Contrasting himself with President Trump, presumptive Democratic challenger Joe Biden on Tuesday said that he won’t be holding campaign rallies going forward due to the coronavirus.
When asked if would hold large-scale rallies — which public health experts warn against — Biden told reporters: “I’m going to follow the docs’ orders. Not just for me but for the country. And that means I’m not going to be holding rallies.”
And the former vice president — holding a news conference for the first time in nearly three months — acknowledged that latest “polling data is very good.” But with more than four months to go until the November election, Biden also said “it’s really early” and said he didn’t “want to jinx myself.”
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The 77-year old also pushed back against claims by Trump and his campaign that Biden’s lost his mental sharpness, saying he’s “constantly testing” for cognitive decline. And he stressed that he’s anxious to compare his mental capabilities with those of the president — and that he “can hardly wait” to debate Trump in autumn.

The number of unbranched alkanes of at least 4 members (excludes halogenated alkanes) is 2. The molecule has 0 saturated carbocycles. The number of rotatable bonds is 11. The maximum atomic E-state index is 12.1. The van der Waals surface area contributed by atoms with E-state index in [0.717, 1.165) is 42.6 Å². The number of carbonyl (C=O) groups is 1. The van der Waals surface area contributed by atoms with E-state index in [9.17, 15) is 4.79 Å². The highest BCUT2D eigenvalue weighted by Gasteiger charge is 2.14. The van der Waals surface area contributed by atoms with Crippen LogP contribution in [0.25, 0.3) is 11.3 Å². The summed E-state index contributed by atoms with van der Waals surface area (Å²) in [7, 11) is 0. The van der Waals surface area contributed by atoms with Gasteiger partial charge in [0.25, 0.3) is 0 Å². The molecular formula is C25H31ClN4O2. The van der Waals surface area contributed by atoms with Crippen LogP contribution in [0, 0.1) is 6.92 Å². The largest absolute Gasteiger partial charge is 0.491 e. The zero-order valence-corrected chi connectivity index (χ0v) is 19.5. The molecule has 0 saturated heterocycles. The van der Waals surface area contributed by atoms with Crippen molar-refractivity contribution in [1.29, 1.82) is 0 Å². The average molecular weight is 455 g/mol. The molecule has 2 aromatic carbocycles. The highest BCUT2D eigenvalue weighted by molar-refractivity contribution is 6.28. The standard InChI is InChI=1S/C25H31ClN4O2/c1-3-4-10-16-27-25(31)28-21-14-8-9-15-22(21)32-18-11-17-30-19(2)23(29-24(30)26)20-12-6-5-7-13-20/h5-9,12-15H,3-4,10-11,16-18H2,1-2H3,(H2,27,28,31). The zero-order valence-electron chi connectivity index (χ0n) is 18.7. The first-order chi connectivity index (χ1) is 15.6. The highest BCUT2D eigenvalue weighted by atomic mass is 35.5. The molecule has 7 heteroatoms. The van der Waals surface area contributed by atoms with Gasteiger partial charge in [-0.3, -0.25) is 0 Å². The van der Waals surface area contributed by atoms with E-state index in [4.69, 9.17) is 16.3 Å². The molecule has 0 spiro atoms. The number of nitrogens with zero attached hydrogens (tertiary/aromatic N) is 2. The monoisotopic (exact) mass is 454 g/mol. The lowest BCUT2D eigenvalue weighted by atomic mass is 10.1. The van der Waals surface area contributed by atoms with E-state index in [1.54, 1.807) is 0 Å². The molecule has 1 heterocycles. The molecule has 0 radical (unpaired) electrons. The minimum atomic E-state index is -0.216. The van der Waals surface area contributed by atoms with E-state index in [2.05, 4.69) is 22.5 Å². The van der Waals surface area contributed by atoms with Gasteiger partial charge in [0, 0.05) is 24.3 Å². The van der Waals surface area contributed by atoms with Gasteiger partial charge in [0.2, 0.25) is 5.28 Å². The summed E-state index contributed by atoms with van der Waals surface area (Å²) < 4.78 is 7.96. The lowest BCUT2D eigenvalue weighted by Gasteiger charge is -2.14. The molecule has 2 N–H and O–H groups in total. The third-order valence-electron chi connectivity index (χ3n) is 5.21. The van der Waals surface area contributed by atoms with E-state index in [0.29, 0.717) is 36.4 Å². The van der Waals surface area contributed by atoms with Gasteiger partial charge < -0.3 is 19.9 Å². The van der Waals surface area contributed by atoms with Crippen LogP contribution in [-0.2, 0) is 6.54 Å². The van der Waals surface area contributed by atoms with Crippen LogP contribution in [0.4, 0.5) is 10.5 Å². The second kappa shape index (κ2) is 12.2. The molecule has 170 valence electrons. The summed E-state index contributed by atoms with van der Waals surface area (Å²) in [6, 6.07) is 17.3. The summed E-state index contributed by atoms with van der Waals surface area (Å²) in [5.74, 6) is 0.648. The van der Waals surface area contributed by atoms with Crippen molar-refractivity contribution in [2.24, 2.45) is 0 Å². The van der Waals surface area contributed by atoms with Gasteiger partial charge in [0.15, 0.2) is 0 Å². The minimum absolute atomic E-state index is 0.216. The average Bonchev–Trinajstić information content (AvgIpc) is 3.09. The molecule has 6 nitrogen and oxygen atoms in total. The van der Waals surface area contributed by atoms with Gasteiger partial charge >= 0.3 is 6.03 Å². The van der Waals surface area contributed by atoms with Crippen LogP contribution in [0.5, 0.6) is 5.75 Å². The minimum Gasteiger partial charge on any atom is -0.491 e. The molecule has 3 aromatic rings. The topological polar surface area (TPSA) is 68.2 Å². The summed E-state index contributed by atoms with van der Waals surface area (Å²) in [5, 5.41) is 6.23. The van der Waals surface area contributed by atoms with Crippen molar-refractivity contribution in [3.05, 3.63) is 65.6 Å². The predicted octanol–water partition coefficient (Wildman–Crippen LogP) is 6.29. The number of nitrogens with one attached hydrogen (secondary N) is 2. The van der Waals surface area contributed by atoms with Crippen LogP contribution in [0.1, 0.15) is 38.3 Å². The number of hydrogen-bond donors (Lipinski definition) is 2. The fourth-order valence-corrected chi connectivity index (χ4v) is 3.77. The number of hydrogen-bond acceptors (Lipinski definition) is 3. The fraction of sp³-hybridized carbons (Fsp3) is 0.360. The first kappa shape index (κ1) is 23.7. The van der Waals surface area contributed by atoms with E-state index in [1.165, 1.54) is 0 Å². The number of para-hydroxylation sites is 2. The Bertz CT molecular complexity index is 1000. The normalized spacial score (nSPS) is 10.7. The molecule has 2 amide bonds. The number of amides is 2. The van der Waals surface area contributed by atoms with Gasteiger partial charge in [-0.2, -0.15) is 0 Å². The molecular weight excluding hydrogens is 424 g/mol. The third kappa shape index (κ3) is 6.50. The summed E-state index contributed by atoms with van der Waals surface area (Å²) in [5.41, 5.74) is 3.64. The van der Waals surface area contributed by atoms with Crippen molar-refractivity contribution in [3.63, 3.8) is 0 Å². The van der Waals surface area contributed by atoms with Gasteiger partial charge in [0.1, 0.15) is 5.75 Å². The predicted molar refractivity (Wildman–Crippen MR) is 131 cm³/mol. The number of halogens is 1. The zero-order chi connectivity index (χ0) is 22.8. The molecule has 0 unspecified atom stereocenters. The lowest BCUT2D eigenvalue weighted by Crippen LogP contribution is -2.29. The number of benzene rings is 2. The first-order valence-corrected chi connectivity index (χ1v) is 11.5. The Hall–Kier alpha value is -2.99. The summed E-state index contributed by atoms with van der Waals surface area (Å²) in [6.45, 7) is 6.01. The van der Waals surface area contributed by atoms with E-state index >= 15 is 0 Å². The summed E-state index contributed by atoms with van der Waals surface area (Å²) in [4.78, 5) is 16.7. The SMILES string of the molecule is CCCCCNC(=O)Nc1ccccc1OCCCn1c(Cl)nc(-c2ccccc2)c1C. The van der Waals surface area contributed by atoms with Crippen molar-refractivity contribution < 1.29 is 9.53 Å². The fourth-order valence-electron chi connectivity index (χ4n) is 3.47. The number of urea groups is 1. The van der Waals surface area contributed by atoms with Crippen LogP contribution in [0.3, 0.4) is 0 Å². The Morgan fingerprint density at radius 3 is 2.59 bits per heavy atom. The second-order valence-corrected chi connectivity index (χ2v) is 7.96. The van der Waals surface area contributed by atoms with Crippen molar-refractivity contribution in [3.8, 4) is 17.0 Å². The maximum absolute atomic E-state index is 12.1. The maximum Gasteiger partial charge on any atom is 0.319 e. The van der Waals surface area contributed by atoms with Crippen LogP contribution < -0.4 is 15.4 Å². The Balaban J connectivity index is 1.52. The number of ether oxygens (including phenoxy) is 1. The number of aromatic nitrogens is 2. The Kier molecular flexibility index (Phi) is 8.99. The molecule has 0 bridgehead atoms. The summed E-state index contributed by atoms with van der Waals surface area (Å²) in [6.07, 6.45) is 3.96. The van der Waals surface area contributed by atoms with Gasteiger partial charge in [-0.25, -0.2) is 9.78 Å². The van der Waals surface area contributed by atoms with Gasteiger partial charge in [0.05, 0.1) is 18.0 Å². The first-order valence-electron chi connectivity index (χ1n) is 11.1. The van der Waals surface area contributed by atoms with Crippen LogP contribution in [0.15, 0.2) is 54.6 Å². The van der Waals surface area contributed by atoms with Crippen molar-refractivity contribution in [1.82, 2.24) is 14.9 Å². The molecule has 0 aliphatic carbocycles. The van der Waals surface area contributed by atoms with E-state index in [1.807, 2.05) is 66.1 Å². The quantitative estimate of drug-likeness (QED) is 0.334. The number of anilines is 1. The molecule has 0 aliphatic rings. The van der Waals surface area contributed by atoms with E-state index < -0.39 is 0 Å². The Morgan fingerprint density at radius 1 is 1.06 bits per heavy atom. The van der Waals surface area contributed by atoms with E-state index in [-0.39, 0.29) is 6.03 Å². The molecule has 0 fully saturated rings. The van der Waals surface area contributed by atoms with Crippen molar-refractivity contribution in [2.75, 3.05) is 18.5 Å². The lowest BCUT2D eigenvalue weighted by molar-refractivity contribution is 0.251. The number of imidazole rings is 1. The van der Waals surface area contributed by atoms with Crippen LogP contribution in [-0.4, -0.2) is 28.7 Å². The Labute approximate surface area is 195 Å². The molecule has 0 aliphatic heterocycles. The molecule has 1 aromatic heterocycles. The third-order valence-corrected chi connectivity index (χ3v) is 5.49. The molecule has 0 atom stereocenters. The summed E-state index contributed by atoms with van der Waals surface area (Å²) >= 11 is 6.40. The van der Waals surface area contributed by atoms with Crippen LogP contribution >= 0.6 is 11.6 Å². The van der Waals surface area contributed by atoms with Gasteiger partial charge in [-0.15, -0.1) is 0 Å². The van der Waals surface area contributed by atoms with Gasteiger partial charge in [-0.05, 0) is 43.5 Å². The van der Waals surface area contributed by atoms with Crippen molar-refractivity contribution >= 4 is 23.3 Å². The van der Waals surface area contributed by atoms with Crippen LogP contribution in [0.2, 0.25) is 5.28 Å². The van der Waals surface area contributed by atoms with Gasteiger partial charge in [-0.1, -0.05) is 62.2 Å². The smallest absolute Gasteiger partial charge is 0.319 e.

Biden started campaigning exclusively online — holding virtual events from his home in Wilmington, Del. — in mid-March as the coronavirus pandemic shut down much of the nation and forced most Americans to huddle in their homes to prevent the spread of the virus. But since Memorial Day, he has ventured outside, holding roughly a dozen small-scale events and speeches mostly in Delaware or neighboring Pennsylvania.
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Biden said that during the in-person events he’s held the past month, “we keep social distancing. Everybody has masks on. Soon as I finish saying something, I put my mask back on… I have traveled, but when I do, I get in, make my case, and take questions and leave.”
He lamented that “I’d much rather be out there with people because that’s where I get the greatest feel. I can get a sense by the look in their eyes.”